Evidence keeps pouring in that humans have an in-built sense of morality or fairness and that specific regions of the brain are responsible. Over at Neurophilosophy, Mo reports on two new studies — the first involving the use of magnets to impair peoples’ moral intuitions, and the second involving people with brain damage that impairs moral judgments.
Both studies are receiving a fair amount of attention. This is unsurprising, given that the standard thinking about morality is that people are good or evil and that this is largely a matter of choice. Another default assumption is that religious people are more moral than non-religious people.
In his article “Magnets Can Manipulate Morality,” Eric Bland reports:
Using a powerful magnetic field, scientists from MIT, Harvard University and Beth Israel Deaconess Medical Center are able to scramble the moral center of the brain, making it more difficult for people to separate innocent intentions from harmful outcomes. The research could have big implications for not only neuroscientists, but also for judges and juries.
“It’s one thing to ‘know’ that we’ll find morality in the brain,” said Liane Young, a scientist at MIT and co-author of the article. “It’s another to ‘knock out’ that brain area and change people’s moral judgments.”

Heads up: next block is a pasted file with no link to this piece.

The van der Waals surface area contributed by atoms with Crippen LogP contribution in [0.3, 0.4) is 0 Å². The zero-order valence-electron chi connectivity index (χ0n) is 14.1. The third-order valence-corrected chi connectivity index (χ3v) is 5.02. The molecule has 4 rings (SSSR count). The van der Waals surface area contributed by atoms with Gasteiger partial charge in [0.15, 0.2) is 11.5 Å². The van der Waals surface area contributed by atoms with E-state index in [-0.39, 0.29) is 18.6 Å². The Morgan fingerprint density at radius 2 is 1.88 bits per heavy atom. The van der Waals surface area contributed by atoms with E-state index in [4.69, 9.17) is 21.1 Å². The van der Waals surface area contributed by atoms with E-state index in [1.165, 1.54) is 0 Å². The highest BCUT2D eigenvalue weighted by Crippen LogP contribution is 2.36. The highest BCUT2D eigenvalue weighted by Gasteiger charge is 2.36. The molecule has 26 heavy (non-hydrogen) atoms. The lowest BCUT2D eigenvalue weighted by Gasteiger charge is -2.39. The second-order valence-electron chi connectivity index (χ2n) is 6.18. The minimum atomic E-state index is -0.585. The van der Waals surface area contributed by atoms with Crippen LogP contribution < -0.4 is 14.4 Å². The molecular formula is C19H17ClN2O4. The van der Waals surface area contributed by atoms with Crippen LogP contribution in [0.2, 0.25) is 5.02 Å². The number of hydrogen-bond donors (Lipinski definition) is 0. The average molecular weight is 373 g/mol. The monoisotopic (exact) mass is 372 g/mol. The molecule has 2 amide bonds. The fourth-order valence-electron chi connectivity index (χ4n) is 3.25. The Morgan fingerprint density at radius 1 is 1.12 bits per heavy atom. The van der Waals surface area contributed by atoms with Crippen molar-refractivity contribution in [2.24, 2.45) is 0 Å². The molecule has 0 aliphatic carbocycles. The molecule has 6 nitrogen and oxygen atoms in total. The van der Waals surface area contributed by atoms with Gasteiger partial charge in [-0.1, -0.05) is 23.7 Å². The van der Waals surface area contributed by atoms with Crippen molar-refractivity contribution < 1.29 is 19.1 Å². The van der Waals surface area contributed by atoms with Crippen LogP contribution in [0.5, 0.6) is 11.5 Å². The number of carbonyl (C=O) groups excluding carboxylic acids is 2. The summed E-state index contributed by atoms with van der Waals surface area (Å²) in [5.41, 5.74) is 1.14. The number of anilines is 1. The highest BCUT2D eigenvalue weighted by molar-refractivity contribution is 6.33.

The area of the brain that was bombarded (and confused) by magnetism is the right tempo-parietal junction, a region that also allows us to attribute mental states to others (i.e., “theory of mind”). Although Bland’s article emphasizes the impact these findings could have on notions of intent and guilt in the legal system, I think the findings have equal relevance to religion. Most religionists assert that morality emanates from the divine.
Ever since the famous and gruesome case of Phineas Gage (who had a tamping rod blown upwards through his left cheek and out of his skull), we have known that damage to specific areas of the frontal lobes can dramatically alter behavior and impair moral judgment. Andy Coghlan at New Scientist reports on a new study that confirms these findings:
To probe emotion’s role in moral decision-making, Liane Young and her colleagues at the Massachusetts Institute of Technology turned to nine people whose emotional responses were impaired due to damage in the ventromedial prefrontal cortex.
Young presented these people with 24 moral dilemmas, each consisting of four different scenarios of varying acceptability. In one, for example, someone kills another by mistakenly adding poison to their coffee instead of sugar. In another scenario, a person tries but fails to kill another by deliberately poisoning their coffee. Participants ranked the moral acceptability of each scenario on a scale of 1 to 7.
The volunteers with brain damage gave failed attempts at intentional harm a 5, rating it twice as permissible as the other volunteers, who opted for 2.5. And the impaired group all rated accidental harm to someone as being less morally acceptable than failed attempts at deliberate harm.
In the end, these studies show that a substantial part of moral decision-making originates in the brain and that humans have evolved cognitive mechanisms for making moral judgments. Although religious training can pattern these judgments, religion is not the source of the judgments.
These findings also contradict the idea that religion is an evolved adaptation which facilitated prosocial or “moral” behaviors and thus provided some groups with a selective advantage over others.